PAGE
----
Editor’s note: This post originally appeared on Think Apologetics. Tabernacle of David considers this resource trustworthy and Biblically sound.
One of the main themes that runs through discussions on college campuses and in academia is that faith/theology and science are diametrically opposed to one another. Since science tests the observable, is this the correct way to approach the existence of God?
Science or Scientism: Philosophical Errors and Presuppositions
Science is a method of gaining knowledge of the natural world by inference through observation, experimentation, and making predictions, based upon cause and effect relationships. Scientism is an epistemology (theory of knowledge) which reduces all knowledge to the aforementioned scientific method; this means that the only way to know things are true is through the natural sciences. This approach is illegitimate. That is because it reduces humanity’s knowledge of all of reality to this one area alone, and it argues in a circle. The assertion “All truth claims must be scientifically verifiable” makes a philosophical assumption: the very statement itself is not scientifically verifiable.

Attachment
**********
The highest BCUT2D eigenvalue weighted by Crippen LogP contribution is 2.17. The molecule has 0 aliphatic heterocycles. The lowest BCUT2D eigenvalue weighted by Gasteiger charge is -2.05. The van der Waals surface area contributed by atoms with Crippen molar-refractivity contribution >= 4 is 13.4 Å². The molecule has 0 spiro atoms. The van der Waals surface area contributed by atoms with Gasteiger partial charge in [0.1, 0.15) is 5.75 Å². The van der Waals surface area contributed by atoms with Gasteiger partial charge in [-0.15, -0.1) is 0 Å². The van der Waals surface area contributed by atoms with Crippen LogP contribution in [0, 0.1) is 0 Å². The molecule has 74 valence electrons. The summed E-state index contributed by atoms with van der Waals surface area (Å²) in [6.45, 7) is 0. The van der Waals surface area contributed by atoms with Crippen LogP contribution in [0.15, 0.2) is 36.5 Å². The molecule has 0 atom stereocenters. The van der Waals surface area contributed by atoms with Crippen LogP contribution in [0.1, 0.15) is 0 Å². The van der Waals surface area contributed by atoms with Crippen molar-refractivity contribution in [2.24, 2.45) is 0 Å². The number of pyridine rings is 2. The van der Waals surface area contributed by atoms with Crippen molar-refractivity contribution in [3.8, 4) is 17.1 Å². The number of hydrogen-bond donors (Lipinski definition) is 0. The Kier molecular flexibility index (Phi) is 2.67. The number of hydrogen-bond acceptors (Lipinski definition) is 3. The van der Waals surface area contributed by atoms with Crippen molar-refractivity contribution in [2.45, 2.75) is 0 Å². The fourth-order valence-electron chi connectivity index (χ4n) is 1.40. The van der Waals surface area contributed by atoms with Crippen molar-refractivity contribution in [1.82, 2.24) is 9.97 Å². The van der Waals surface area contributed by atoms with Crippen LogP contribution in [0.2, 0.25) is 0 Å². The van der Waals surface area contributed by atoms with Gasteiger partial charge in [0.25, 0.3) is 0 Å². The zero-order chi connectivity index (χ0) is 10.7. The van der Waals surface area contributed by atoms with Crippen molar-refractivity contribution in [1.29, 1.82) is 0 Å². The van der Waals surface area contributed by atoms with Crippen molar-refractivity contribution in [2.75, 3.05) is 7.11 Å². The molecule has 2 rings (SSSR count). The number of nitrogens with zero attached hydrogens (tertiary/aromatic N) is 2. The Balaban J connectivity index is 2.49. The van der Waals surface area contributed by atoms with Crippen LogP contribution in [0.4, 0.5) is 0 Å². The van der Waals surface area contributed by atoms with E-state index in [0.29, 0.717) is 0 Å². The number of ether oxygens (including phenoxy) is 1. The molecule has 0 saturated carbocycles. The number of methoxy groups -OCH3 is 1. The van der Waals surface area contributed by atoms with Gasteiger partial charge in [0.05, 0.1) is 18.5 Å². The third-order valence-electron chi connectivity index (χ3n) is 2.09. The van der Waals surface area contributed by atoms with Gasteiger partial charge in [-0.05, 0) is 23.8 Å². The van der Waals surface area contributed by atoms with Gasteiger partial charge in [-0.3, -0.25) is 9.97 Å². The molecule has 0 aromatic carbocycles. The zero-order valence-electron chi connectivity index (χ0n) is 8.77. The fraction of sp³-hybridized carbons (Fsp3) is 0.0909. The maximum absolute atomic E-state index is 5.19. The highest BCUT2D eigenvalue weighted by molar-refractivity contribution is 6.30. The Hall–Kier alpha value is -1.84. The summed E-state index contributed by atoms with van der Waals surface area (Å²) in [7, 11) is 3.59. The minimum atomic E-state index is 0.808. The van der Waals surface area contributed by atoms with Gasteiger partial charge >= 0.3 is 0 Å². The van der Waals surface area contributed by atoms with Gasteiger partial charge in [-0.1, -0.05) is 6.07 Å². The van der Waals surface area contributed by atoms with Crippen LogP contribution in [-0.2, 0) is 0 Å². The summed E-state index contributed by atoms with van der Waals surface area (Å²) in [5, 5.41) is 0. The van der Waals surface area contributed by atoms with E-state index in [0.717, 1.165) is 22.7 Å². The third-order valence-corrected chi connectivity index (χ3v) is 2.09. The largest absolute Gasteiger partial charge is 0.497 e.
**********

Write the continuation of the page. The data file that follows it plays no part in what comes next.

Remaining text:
What needs to be remembered is that science is dependent upon certain philosophical presuppositions such as:
1. The existence of a theory- independent, external world 2. The orderly nature of the external world 3. The knowability of the external world 4. The existence of truth 5. The laws of logic 6. The reliability of our cognitive and sensory faculties to serve as truth-gatherers and as a source of justified beliefs in our intellectual environment. 7. The adequacy of language to describe the real world 8. The existence of values used in science (e.g., “test theories fairly and report test results honestly”) 9. The uniformity of nature and induction 10. The existence of numbers (1)
Paul Copan says something similar here: